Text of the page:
NEW YORK — The Queens Museum of Art for decades had to work within the confines of a building that originally was constructed as a pavilion for the 1939 World's Fair.
But no longer. A nearly 3-year, $68 million expansion and renovation project has created a light-filled, airy and spacious environment that doubles its size.
The transformed museum has been rebranded the Queens Museum to reflect its mission of producing world-class exhibitions of contemporary art as well as programming and installations that examine important issues through objects of art.
It was designed by Grimshaw Architects, a British-based firm selected through the city's Design Excellence Program. It opens to the public on Nov. 9.
Visitors enter a 48-foot-tall atrium dominated by a monumental chandelier-like canopy of glass panels programmable with LED lighting. This expansive space features changing and commissioned works of art and is ringed by six galleries.
One holds the museum's crown jewel: a Robert Moses-commissioned 9,335-square-foot panorama of New York City, the world's largest full-scale architectural model.
Nine artist studios, educational classrooms, a gift shop and cafeteria also have been added.
The 105,000-square-foot museum, founded in 1972, sits in Flushing Meadows Corona Park, steps from the National Tennis Center. It has two glass-facade entrances. One faces the park and the 1964 World's Fair Unisphere. The other fronts the Grand Central Parkway in plain view of thousands of motorists.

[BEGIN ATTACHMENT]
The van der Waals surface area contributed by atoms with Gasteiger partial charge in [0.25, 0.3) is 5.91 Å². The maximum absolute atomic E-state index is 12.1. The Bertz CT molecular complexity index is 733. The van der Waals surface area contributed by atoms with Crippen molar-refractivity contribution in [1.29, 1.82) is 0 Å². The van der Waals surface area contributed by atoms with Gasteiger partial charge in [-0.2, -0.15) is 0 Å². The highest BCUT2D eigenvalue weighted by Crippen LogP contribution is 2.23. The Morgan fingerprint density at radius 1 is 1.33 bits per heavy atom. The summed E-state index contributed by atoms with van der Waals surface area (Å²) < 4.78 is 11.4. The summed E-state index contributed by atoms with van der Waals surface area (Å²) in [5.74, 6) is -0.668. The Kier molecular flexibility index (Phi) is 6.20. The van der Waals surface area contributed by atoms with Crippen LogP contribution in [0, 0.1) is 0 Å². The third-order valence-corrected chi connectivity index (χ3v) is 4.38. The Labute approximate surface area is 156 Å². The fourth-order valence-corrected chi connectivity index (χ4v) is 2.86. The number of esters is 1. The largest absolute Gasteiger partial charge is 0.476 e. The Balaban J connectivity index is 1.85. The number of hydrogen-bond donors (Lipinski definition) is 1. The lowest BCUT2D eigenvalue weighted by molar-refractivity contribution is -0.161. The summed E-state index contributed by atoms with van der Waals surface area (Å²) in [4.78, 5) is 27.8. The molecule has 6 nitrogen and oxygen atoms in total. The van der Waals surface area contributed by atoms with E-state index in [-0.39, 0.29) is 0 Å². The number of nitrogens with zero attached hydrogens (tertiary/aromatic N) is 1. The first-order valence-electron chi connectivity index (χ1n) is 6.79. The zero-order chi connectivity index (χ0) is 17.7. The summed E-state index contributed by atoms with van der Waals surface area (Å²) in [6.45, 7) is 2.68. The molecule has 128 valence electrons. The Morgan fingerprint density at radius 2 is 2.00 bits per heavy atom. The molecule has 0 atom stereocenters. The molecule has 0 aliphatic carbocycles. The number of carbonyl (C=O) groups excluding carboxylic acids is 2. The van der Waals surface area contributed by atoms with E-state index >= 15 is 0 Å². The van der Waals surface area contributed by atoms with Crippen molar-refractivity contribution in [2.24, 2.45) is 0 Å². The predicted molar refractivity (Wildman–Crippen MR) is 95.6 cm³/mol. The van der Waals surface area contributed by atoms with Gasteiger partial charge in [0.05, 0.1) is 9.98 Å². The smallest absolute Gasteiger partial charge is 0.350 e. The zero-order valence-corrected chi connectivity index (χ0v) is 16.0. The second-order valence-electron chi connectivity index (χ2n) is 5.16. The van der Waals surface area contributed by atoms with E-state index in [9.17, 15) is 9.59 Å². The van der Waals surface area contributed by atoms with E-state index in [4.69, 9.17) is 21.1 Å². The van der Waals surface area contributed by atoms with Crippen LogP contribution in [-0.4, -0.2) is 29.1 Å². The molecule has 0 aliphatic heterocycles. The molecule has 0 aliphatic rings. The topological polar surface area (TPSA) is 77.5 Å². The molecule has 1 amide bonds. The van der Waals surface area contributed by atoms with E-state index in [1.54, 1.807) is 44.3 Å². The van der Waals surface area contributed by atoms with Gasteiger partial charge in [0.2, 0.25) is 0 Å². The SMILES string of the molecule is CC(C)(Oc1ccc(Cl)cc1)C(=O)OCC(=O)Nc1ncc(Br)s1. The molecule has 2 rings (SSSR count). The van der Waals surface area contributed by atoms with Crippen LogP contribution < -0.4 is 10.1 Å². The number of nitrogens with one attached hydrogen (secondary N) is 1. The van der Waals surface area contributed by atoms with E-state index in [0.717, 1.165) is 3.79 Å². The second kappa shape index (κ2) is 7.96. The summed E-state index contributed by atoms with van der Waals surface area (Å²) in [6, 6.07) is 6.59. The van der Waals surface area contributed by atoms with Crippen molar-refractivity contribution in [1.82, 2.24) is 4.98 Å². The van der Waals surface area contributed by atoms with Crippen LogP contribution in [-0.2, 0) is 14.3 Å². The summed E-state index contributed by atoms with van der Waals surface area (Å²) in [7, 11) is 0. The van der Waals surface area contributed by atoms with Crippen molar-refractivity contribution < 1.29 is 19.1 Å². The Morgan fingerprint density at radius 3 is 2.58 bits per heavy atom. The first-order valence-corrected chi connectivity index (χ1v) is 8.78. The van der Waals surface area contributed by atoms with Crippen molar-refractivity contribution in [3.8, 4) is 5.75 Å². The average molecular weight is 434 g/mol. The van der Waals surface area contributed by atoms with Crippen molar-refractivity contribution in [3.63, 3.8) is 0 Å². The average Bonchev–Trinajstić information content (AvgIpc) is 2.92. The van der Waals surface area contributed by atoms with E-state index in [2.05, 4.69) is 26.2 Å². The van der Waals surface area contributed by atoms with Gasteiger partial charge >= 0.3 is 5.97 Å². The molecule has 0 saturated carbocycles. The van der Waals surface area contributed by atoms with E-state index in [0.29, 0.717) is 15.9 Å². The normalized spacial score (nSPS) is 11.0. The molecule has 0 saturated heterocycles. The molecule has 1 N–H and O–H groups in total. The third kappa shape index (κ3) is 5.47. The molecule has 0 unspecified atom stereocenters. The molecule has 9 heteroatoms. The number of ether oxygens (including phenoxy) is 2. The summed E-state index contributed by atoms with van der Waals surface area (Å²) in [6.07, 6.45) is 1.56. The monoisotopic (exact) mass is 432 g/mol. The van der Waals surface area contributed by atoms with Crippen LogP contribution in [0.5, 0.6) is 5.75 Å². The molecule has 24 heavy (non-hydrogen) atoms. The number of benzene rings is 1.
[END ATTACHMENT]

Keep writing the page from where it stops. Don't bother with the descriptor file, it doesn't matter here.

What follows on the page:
The city-owned building now has room for another spectacular model — a 500-square-foot, 27-piece relief map of the New York City watershed, produced for the 1939 World's Fair and shown only one other time, in 1948 for the city's Golden Anniversary Exposition.
In the 1940s, the building served as host to the U.N. General Assembly. "The People's United Nations," an inaugural performance piece by Pedro Reyes, pays homage to that. The building will convene mock assemblies with visitors acting as U.N. delegates, solving world problems using alternative resolution techniques drawn from theater, marriage counseling and psychology.
Other inaugural exhibitions include "Andy Warhol's 13 Most Wanted Men and the 1964 World's Fair."
Visitors can also take in the museum's celebrated Tiffany glass (Tiffany Studios were located in Corona, Queens) and massive World's Fair memorabilia collections.
The expansion became possible when an ice-skating rink that occupied the southern half of the building relocated elsewhere in the park.
"We were bursting at the seams," said Tom Finkelpearl, the museum's executive director. "This gave us the opportunity to have a space that reflects our mission. We say our one-word mission statement is 'openness.' We now have a beautiful, wide-open, spacious central space to open up to the public."
He said officials at the museum, which is funded by the borough, city and state, hopes to double the number of visitors in the first year to 200,000.
By 2015, a new 5,500-square-foot Queens Library branch will be part of the museum, allowing the curators and librarians to continue their collaboration on education programming and books that reflect the museum's exhibitions.
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